On May 16, 2014, three different consortiums offered several proposals for planning, cost estimation and technical feasibility for the construction of a Line 2 of the Metro system.[20] After making a detailed inquiry of all the proposals, the Metro de Panama secretary announced on July 12, 2014, that the PML2 consortium – which includes the Spanish "Ayesa Ingeniería y Arquitectura", "Barcelona Metro", and the "Louis Berger Group" company from the United States – had been awarded the contract.[21][22] The Line 2 project will have a cost of $2.200 billion.[23]

The construction contract was awarded to Linea 2 Consortium, formed by Odebrecht from Brazil and FCC from Spain, the same consortium that built Line 1 of the Panama Metro. Construction officially started in September 2015.[citation needed] Originally, Line 2 had to be delivered in April 2019, but, since Panama City is hosting the Catholic World Youth Summit in January 2019, construction is being accelerated and the new delivery date is December 31, 2018 in order to serve the one million tourists expected to attend the summit.[citation needed] However, in 2018, due to a one month long labor strike which eroded over $900 million USD from the annual GDP figure, and caused the same amount of losses, the delivery date has been pushed back to the original delivery date. However, it is expected that the first test run with 12 trains for 8 hours will be conducted on 28 December, with a partial opening on 15 January with five stations for the WYD, and will then close again and re-open on the original date.[24] Around October or September 2018 it was announced that line 2 would operate partially from Corredor Sur to San Miguelito 24 hours a day during the WYD.


Line 1[edit]

People travelling in one of the trainsets

Panama Metro's Line 1 runs over a mostly north-south route, from San Isidro to the Albrook bus station (where the system's maintenance shop is located), and extends over 15.8 kilometers (9.8 mi) of route, including 7.2 kilometers (4.5 mi) underground.[8] It has 14 passenger stations: 6 elevated, 7 underground, and 1 at-grade. The stations have a platform length of approximately 110 meters (360 ft).[1]

A complete journey of Line 1 lasts about 25 minutes.[citation needed] It begins its current route at the elevated San Isidro station, north of the city, continuing on viaduct via the original terminus of Los Andes, Pan de Azucar station, San Miguelito station, Pueblo Nuevo (close to the Estrella Azul factory) to reach 12 de Octubre (the final elevated station), where it enters a trench, towards the underground section of Line 1. It continues its journey through the underground stations of El Ingenio, Fernandez de Cordoba, Vía Argentina, Iglesia del Carmen, Santo Tomás, Lotería, and 5 de Mayo. Finally it reaches the terminus station, Albrook, at Marcos A. Gelabert Airport (the secondary airport of Panama City), which is the system's only at-grade station.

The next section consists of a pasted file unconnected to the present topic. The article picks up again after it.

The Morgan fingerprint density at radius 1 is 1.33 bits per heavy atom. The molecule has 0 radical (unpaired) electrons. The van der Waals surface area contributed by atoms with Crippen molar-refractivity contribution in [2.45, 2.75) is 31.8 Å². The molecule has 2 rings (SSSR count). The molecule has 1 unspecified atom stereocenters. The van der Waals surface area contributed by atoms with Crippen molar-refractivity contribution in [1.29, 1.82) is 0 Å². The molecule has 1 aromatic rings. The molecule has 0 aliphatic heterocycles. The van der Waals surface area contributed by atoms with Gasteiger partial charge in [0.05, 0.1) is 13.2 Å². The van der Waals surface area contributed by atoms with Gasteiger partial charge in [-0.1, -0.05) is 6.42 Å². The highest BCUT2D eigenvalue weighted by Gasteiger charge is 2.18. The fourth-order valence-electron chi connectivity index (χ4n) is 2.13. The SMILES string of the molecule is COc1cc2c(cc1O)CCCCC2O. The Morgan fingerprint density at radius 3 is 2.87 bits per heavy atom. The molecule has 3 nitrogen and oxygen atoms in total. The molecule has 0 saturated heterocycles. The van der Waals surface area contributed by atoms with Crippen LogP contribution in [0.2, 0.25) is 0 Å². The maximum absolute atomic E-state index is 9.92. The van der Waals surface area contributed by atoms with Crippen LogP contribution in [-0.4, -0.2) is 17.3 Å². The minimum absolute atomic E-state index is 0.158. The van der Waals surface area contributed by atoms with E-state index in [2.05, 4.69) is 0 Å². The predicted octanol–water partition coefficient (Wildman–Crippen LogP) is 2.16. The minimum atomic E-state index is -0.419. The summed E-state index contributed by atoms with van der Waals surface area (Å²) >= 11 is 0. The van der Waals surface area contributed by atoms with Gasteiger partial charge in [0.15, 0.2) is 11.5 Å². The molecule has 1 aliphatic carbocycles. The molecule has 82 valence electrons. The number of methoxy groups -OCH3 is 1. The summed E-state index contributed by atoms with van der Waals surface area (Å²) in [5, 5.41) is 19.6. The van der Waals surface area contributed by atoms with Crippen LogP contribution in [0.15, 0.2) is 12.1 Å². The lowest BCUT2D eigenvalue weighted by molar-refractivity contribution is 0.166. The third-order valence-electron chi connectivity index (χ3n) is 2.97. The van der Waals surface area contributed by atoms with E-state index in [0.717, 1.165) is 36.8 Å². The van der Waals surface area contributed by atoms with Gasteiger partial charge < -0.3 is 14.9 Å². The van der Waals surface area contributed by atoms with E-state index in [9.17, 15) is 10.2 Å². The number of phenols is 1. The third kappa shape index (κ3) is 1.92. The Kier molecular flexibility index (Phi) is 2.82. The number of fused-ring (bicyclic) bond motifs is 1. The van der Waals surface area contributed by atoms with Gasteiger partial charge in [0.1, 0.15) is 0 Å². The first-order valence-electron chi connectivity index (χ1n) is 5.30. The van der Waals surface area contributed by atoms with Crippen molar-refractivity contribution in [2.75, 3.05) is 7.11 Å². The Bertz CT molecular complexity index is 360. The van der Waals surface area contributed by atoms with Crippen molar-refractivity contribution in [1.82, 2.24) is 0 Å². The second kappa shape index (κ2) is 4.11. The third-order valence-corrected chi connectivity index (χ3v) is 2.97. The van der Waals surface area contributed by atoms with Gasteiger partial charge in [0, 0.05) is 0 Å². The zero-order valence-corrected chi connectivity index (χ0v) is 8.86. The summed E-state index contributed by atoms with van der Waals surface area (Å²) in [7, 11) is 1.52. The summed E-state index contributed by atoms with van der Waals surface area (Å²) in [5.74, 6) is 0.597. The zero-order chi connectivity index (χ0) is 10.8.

There are also plans to develop an underground station in Curundú, between the underground 5 de Mayo station and the at-grade Albrook station, serving future city government facilities to be built at that location. It is expected to be constructed some time after the Metro has been opened.[16]

Operating hours[edit]

The Metro operates seven days a week and 365 days a year: Monday-Saturday 05:00-22:00 and on Sunday and holidays 07:00-22:00.

Rolling stock[edit]

Alstom has delivered 19 three-car Metropolis trainsets for the Panamá Metro.[25] The trains were built at Alstom's Santa Perpètua de Mogoda factory in Spain and underwent preliminary testing on the FGC network in Barcelona. Some trains now have five cars, instead of three.

The first three trains were shipped from Spain and arrived May 25, 2013. The standard gauge units have air-conditioning, CCTV, and passenger information, and can accommodate 600 passengers per trainset.[26] The trains initially consist of three-car sets, but all stations are being built to accommodate five-car trainsets in anticipation of expected future ridership demands.[citation needed]

Unlike many rapid transportation systems, the Panama Metro does not have a third rail. Instead, the trains collect their power from an overhead line system using a pantograph and a rigid I beam shaped overhead line that runs at 1500 Volts DC,[27] with 25 and 15 KV 60 Hz AC used for power distribution to the power substations which supply the DC power. The rolling stock is very simillar to the Barcelona Metro 9000 Series.

Planned expansion[edit]

The metro is eventually planned to extend to eight lines, plus a branch line to the Tocumen airport, by 2040 or 2035.[28] The first five lines will be metro lines, with the last three as tram lines.[28]

Line 1 will extend by one station, running from Albrook to Villa Zaita.[28]

Line 2 will run for 29 km from Parque Urraca, in the Punta Pacifica district to Felipillo and will be built in three phases.[28] The first phase will run from San Miguelito to Nuevo Tocumen. It is expected that the first phase of construction will take up to four years.[29] Construction on Line 2 broke ground on October 5, 2015, with construction expected to take 44 months.[30]

The second phase will then extend this line from San Miguelito to Parque Urraca located in the south part of Panama City.[31] The final phase will extend the line by one station, from Nuevo Tocumen to Felipillo.[28] Phase 1 has a length of 21 km and as September 2018 the new line was 85% complete, allowing for test runs until cerro viento station with 4 (5 wagon) trains. It is expected that by November 2018, test runs will cover the entire length of phase 1. 12 trains are expected to be operational for the World Youth Day in January 2019 in manual mode at a top speed of 40 km/h, as the trains will normally autonomously run at 70 km/h with the driver only supervising the train's systems.